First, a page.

It has been a bit late at coming, but the federal government has started injecting money into the airline industry to stabilize it. Some speculate that the government didn’t want a repeat of the first wave of the pandemic, which practically ran the country’s airline to the ground if the third wave gained momentum. With that perspective, the aid is just in time.
The first target of this government aid for the sector was naturally the premier airline, Air Canada, in which the government is now the fourth-largest shareholder. It gave enough funds to the airline to issue refunds and restore flier confidence.
And even though Air Canada left Transat (TSX:TRZ) to dry by pulling out of the take-over deal, the government didn’t.
$700 million bailout
Transat recently secured a $700 million loan from Ottawa. The airline was practically on its last “wings,” especially with Air Canada pulling out and no major buyers on the horizon. It was suffering from the same loss of operational activity that other airlines are suffering from, with a weaker financial base. But now, after securing a loan that’s about 3.8 times its total market valuation and more than half of its total debt, Transat is in much better condition.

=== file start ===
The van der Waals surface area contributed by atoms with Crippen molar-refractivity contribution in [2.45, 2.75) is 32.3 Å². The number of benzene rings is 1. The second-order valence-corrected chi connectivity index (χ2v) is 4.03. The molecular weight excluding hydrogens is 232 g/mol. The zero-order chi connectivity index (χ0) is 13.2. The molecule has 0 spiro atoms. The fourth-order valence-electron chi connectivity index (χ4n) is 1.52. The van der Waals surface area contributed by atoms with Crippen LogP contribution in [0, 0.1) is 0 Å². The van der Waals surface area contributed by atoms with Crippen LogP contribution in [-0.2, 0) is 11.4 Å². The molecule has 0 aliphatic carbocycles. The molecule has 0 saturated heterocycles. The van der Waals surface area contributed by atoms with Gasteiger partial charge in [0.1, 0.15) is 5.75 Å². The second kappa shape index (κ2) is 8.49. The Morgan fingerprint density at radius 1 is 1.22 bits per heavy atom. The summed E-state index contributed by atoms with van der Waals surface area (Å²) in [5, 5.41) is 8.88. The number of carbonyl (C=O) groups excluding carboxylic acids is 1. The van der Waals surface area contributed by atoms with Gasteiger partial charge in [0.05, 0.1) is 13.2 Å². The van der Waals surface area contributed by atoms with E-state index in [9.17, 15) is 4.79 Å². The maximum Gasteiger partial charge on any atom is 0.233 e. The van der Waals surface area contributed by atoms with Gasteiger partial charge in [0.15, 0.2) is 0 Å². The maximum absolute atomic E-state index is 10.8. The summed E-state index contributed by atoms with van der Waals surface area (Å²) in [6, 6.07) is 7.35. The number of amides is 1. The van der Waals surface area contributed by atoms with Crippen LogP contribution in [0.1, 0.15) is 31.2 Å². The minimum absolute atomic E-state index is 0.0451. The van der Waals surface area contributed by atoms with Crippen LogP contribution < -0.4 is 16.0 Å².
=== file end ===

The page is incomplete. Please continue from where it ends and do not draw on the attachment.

The loan is issued under the Large Employer Emergency Financing Facility, and it comes with about 6% interest if the airline uses all of it. But Transat declared that it would only use this line of credit on an as-needed basis, which is understandable because if it runs through this amount without gaining a solid footing, it’s is highly unlikely to get another aid package.
The loan is expected to help Transat out in two significant avenues, operations and refunds. The airline is suffering monthly losses of about $30 million. Up until the operational levels are high enough to sustain the company (financially), the loan will be a lifeline for the company. About $310 million from the total sum might be diverted towards refunds.
The stock price climbed over 5% as soon as the news broke. We have yet to see how far this financial backing will push the company’s valuation, but if the stock is going for a powerful rebound, now would be an amazing time to strike the iron.
While Transat doesn’t have the growth consistency of Air Canada, the stock did grow by about 117% in the five years preceding the pandemic crash. Currently, it’s 70% down from its pre-pandemic value, and if the financial boost was all it needed to start moving towards that price mark, the stock could more than double your money.
Transat will keep suffering the effects of the pandemic for a long time, and the $700 million will be a financial noose if the company doesn’t start generating enough cash soon from its operational activities to both meet its expenses and start paying off its debt, Transat will be in trouble. How well the company does in the future will depend upon how effectively it uses this financial leverage to its recovery.